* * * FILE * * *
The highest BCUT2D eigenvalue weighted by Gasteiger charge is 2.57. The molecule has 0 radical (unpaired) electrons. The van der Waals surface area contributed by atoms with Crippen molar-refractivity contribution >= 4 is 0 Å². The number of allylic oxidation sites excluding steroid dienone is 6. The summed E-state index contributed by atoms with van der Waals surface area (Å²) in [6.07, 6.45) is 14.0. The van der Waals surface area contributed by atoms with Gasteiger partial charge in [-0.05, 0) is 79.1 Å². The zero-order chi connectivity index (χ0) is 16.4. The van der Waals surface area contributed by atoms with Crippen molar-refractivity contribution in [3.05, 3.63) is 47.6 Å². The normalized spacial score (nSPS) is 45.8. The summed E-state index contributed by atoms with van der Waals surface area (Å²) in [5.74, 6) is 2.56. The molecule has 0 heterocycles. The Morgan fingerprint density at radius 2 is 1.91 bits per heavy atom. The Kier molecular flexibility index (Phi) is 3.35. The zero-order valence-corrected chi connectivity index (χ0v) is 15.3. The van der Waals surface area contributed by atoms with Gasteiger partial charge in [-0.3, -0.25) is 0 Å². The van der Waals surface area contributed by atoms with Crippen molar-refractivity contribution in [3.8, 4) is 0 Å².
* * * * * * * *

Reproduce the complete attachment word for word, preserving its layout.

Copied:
The highest BCUT2D eigenvalue weighted by Gasteiger charge is 2.57. The molecule has 0 radical (unpaired) electrons. The van der Waals surface area contributed by atoms with Crippen molar-refractivity contribution >= 4 is 0 Å². The number of allylic oxidation sites excluding steroid dienone is 6. The summed E-state index contributed by atoms with van der Waals surface area (Å²) in [6.07, 6.45) is 14.0. The van der Waals surface area contributed by atoms with Gasteiger partial charge in [-0.05, 0) is 79.1 Å². The zero-order chi connectivity index (χ0) is 16.4. The van der Waals surface area contributed by atoms with Crippen molar-refractivity contribution in [3.05, 3.63) is 47.6 Å². The normalized spacial score (nSPS) is 45.8. The summed E-state index contributed by atoms with van der Waals surface area (Å²) in [5.74, 6) is 2.56. The molecule has 0 heterocycles. The Morgan fingerprint density at radius 2 is 1.91 bits per heavy atom. The Kier molecular flexibility index (Phi) is 3.35. The zero-order valence-corrected chi connectivity index (χ0v) is 15.3. The van der Waals surface area contributed by atoms with Gasteiger partial charge in [-0.3, -0.25) is 0 Å². The van der Waals surface area contributed by atoms with Crippen molar-refractivity contribution in [3.8, 4) is 0 Å².